> For performance reason (and that's what you want to do?), you might be
> able to fix the corruption without needing to retrieve the good replica. It
> might be possible by working directly with the local system by replacing
> the corrupted block by the corrected block (which again are files). On
> issue is that the corrected block might be different than the good replica.
> If HDFS is able to tell (with CRC) it might be good else you will end up
> with two different good replicas for the same block and that will not be
> pretty...
>
> If the result is to be open source, you might want to check with Facebook
> about their implementation and track the process within Apache JIRA. You
> could gain additional feedbacks. One downside of HDFS RAID is that the less
> replicas there is, the less read of the data for processing will be
> 'efficient/fast'. Reducing the number of replicas also diminishes the
> number of supported node failures. I wouldn't say it's an easy ride.
>
> Bertrand Dechoux
>
>
> On Mon, Jul 21, 2014 at 1:29 PM, Zesheng Wu <wuzesheng86@gmail.com> wrote:
>
>> We want to implement a RAID on top of HDFS, something like facebook
>> implemented as described in:
>> https://code.facebook.com/posts/536638663113101/saving-capacity-with-hdfs-raid/
>>
>>
>> 2014-07-21 17:19 GMT+08:00 Bertrand Dechoux <dechouxb@gmail.com>:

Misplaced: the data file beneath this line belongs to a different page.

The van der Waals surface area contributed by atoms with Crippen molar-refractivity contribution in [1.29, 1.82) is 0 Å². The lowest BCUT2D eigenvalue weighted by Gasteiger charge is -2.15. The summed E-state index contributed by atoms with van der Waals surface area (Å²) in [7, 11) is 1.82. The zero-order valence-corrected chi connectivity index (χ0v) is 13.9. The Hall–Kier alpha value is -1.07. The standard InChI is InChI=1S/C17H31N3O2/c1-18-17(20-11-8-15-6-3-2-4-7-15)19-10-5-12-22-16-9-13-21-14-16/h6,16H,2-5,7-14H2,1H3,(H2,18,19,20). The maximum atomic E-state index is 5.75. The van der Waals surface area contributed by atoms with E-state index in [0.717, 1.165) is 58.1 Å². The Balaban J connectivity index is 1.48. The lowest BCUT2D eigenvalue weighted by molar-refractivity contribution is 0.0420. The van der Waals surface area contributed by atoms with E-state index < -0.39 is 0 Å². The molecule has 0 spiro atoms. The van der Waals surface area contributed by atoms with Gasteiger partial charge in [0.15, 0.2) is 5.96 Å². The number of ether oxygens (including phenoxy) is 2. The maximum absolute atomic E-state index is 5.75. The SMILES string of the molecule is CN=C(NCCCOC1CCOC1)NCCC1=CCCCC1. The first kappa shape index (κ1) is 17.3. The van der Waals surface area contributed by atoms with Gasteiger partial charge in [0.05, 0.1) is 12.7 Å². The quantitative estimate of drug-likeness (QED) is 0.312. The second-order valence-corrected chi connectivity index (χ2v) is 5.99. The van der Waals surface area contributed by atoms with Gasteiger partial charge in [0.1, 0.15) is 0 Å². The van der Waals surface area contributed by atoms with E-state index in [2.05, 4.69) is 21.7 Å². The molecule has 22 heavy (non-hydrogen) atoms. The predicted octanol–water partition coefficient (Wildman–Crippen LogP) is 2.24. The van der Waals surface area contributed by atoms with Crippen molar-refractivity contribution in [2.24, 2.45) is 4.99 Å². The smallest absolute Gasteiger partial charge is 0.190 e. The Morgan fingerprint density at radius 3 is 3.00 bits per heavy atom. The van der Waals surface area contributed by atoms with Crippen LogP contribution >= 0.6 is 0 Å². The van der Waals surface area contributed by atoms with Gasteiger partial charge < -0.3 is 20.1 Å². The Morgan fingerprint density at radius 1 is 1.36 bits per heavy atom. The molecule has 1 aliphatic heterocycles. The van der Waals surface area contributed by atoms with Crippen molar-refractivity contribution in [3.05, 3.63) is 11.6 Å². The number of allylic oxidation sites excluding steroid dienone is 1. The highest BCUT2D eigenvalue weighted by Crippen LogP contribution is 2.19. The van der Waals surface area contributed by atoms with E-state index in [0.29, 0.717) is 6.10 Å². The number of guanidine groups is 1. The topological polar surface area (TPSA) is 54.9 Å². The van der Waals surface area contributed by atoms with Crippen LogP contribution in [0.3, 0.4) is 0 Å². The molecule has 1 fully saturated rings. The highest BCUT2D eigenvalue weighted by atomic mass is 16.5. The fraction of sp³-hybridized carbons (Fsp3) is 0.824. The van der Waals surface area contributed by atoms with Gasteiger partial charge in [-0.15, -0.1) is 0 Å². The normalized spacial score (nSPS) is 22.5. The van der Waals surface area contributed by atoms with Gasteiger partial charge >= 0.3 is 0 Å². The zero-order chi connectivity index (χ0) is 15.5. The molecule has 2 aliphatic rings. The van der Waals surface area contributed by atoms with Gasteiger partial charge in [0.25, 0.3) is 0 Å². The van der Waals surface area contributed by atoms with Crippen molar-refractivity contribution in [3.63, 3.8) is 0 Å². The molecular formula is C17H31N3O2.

>>
>> You want to implement a RAID on top of HDFS or use HDFS on top of RAID? I
>>> am not sure I understand any of these use cases. HDFS handles for you
>>> replication and error detection. Fine tuning the cluster wouldn't be the
>>> easier solution?
>>>
>>> Bertrand Dechoux
>>>
>>>
>>> On Mon, Jul 21, 2014 at 7:25 AM, Zesheng Wu <wuzesheng86@gmail.com>
>>> wrote:
>>>
>>>> Thanks for reply, Arpit.
>>>> Yes, we need to do this regularly. The original requirement of this is
>>>> that we want to do RAID(which is based reed-solomon erasure codes) on our
>>>> HDFS cluster. When a block is corrupted or missing, the downgrade read
>>>> needs quick recovery of the block. We are considering how to recovery the
>>>> corrupted/missing block quickly.
>>>>
>>>>
>>>> 2014-07-19 5:18 GMT+08:00 Arpit Agarwal <aagarwal@hortonworks.com>:
>>>>
>>>>> IMHO this is a spectacularly bad idea. Is it a one off event? Why not
>>>>> just take the perf hit and recreate the file?
>>>>>
>>>>> If you need to do this regularly you should consider a mutable file
>>>>> store like HBase. If you start modifying blocks from under HDFS you open